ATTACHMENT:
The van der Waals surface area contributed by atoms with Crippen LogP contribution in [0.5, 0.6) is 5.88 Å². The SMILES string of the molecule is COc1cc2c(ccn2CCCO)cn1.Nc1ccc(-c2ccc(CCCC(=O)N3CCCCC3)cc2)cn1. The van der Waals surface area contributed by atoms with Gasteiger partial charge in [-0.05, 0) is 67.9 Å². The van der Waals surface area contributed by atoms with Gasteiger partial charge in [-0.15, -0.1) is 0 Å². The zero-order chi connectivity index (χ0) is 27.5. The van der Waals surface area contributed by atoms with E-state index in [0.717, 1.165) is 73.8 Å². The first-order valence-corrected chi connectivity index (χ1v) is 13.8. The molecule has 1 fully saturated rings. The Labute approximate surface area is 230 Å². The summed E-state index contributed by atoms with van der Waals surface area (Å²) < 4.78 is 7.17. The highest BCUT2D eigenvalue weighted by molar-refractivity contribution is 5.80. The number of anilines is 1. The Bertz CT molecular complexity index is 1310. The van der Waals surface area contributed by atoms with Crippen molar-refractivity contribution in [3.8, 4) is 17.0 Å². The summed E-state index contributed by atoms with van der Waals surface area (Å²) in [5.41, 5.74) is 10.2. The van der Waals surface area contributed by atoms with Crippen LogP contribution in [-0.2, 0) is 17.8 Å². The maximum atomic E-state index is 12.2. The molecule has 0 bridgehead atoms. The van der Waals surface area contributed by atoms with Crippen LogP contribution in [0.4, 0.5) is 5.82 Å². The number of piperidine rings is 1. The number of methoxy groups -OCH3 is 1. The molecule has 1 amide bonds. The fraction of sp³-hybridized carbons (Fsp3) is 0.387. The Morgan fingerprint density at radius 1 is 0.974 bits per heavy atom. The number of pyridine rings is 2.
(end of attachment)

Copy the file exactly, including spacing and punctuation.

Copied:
The van der Waals surface area contributed by atoms with Crippen LogP contribution in [0.5, 0.6) is 5.88 Å². The SMILES string of the molecule is COc1cc2c(ccn2CCCO)cn1.Nc1ccc(-c2ccc(CCCC(=O)N3CCCCC3)cc2)cn1. The van der Waals surface area contributed by atoms with Gasteiger partial charge in [-0.05, 0) is 67.9 Å². The van der Waals surface area contributed by atoms with Gasteiger partial charge in [-0.15, -0.1) is 0 Å². The zero-order chi connectivity index (χ0) is 27.5. The van der Waals surface area contributed by atoms with E-state index in [0.717, 1.165) is 73.8 Å². The first-order valence-corrected chi connectivity index (χ1v) is 13.8. The molecule has 1 fully saturated rings. The Labute approximate surface area is 230 Å². The summed E-state index contributed by atoms with van der Waals surface area (Å²) < 4.78 is 7.17. The highest BCUT2D eigenvalue weighted by molar-refractivity contribution is 5.80. The number of anilines is 1. The Bertz CT molecular complexity index is 1310. The van der Waals surface area contributed by atoms with Crippen molar-refractivity contribution in [3.8, 4) is 17.0 Å². The summed E-state index contributed by atoms with van der Waals surface area (Å²) in [5.41, 5.74) is 10.2. The van der Waals surface area contributed by atoms with Crippen LogP contribution in [-0.2, 0) is 17.8 Å². The maximum atomic E-state index is 12.2. The molecule has 0 bridgehead atoms. The van der Waals surface area contributed by atoms with Crippen LogP contribution in [0.4, 0.5) is 5.82 Å². The number of piperidine rings is 1. The number of methoxy groups -OCH3 is 1. The molecule has 1 amide bonds. The fraction of sp³-hybridized carbons (Fsp3) is 0.387. The Morgan fingerprint density at radius 1 is 0.974 bits per heavy atom. The number of pyridine rings is 2.